Hedge Funds, Desperately Seeking Return, Go VC

TechCrunch reports a rumour that an unnamed hedge fund will lead a $30 million round for Valley darling Zazzle–at a $300 million valuation.  Assuming the rumour is true, the important news for the broader industry is that the lead investor is a hedge fund.  A New York venture capitalist, meanwhile, reports that almost every hedge fund he has spoken to in recent months is gearing up to put significant dollars into VC -type investments.  This trend is great news for companies seeking capital–and awful news for investors.

The standard long/short tech hedge-fund business has gotten so competitive that funds are being forced to stray far from their roots to post competitive returns.  One easy way to do this–in a bull market–is to invest in hot, late-stage private companies that will soon go public or get acquired.  This practice became popular in the late 1990s, because it was, briefly, the equivalent of shooting fish in a barrel.  (For funds that began investing in 2000, meanwhile, it resembled tossing cash in the incinerator).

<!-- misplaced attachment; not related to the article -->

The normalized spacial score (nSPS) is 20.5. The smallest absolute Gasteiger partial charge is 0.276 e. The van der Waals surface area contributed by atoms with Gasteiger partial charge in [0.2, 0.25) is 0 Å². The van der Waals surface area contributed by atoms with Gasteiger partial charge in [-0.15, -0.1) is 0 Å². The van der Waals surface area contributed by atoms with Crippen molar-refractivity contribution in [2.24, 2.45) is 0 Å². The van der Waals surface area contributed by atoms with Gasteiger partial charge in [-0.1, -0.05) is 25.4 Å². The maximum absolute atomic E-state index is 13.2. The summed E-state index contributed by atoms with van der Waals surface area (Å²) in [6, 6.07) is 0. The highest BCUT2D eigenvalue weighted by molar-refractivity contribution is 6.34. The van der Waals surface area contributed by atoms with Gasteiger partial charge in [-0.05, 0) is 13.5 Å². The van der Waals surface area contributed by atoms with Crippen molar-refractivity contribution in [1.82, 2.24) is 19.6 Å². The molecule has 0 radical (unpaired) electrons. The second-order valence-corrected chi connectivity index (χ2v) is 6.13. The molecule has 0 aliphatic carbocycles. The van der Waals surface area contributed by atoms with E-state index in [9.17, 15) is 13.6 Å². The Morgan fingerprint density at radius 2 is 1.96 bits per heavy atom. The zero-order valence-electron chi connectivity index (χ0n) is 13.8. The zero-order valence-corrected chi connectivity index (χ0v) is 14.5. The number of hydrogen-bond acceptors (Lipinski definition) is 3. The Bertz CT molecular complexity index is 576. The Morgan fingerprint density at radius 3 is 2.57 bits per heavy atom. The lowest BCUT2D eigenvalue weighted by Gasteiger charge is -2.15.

The good news for entrepreneurs is that more investors in the market means more potential sources of capital and higher valuations.  The bad news for investors is that most hedge funds don’t know private markets as well as public ones and therefore tend to be less-smart (in this arena) than, say, focused VCs and private equity firms.  In the 1990s, the entry of “cross-over” funds and other non-traditional investors into late-stage VC investing was (in hindsight) a sign of the top.   

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